You can teach a horse everything; we have even seen horses in a curl without any bridle. However, the question is whether this is really necessary: The horse is not made to walk in such an unnatural position. Eyesight, breathing, etc. function better when the horse walks in a more natural position. That this would be necessary for the back is a wet monkey story : if this were true then dressage horses should live longer than horses from other disciplines that are less ridden in the curl, but nothing has shown that this is so. But that's actually something for another article ...

But what about gaited horses? You need a bit to tölten, right?

You can teach a horse everything, why not the gaits? Our Jack, a trotter, will not turn on his own, but he can. And that works fine on a rope halter ...! The designer of the LibraRB halter, for example, rides Icelanders himself and developed the halter with it. So it works fine!

But a rope halter is also not friendly because of the buttons that press on nerves?

This story has been circulating for a long time but there is no anatomical justification for it. We can also say from our own experience that it makes no difference whether or not you have buttons, or where they are exactly. As you can see in the pictures, the buttons on each halter are in a different place, but you can assume that "nerve points" (if any) are in specific places. And if you do believe in it, don't you just take a bitless bridle without knots? The rope halters that we know ourselves are tied with the smallest possible knot (single line in the knot instead of double). Because regardless of nerve points, it is of course true that a node gives a pressure point.

Our own experiences

We once started with horses that were very difficult to stop, with bit. Our horses taught us that we were doing something wrong and that the bit was completely pointless and we had to turn in a different direction if we wanted to keep control of the horse. Since about 2004 we have been riding our horses exclusively bitless, on a rope halter, also during long rides and even multi-day hikes, through the city, on the beach, in walk or rengalop. The horses we ride are definitely not softies:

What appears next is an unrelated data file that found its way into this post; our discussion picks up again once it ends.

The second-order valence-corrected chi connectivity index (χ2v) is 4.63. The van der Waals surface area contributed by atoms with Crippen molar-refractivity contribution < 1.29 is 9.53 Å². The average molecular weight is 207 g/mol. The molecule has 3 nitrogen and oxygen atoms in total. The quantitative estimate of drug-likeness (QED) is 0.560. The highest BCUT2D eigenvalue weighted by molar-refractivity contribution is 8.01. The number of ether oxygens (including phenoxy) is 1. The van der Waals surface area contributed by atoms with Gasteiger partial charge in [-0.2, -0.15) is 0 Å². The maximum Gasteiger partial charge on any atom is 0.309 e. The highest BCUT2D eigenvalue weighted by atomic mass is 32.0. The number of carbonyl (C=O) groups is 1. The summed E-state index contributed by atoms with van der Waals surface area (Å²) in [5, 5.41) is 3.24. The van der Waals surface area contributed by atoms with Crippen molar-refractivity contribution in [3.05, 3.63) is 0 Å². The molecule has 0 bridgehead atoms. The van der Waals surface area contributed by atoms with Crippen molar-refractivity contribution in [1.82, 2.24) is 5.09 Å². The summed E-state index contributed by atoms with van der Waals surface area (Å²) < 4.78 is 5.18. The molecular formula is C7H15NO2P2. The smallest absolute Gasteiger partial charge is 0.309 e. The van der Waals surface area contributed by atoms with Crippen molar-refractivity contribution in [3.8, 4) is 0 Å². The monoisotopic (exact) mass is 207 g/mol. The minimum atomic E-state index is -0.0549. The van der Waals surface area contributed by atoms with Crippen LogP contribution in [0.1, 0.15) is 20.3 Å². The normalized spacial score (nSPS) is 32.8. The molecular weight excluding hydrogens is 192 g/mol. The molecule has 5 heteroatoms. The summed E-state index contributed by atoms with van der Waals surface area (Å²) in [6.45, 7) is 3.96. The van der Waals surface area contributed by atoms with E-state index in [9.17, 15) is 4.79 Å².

• Jack is a trotter with a racetrack career, and he could not be stopped with any bit (he is trained on the trotting track to 'hang' in the bit so that with pressure on the bit he only goes faster and locks himself completely Bitless driving in combination with the one-rein-stop has turned out to be THE way to keep it under control.
  • Baladeika is an Arab, one who likes to run and likes to react to scary things by sprinting away in rengalop with the bit clamped hard between her jaws. A bit had no effect, she was just like Jack unstoppable.

Jack and Baladeika were our teaching horses, thanks to their reaction to riding with a bit, we have had to (and want to) develop towards a different way of riding and handling horses. All the horses we got after that time have never worn a bit because by then we were already fully convinced that a bit is neither necessary nor desirable. We are very grateful to our teachers Baladeika and Jack that they are not the easy-going type and that they showed us the way to listen and come up with good solutions.

After our teaching horses, more horses came to live with us:

  • Harisha is a cross trotter-Arabian and learned by ourselves, but she has never had a bit in her mouth.
  • Khani is an Arabian stallion, he never wore a bit because we rode him ourselves. He does it perfectly bitlessly, even when there are stallion mares in the area (this became clear during an NVVR day trial, where the owner of the stallion mare at first pointed out that Ilona dared to appear with a stallion, and without any form of coercion (no bit or chain or whatever !!) that was so out of the question according to her ... After a few hours she apologized because the bitless Arab stallion actually behaved very well ...
  • Cameo and Khabal are foals by Harisha and Baladeika/Khani and were born with us and of course they have never worn a bit because we have ridden them ourselves and they are just like the rest of our horses very good to ride bitless.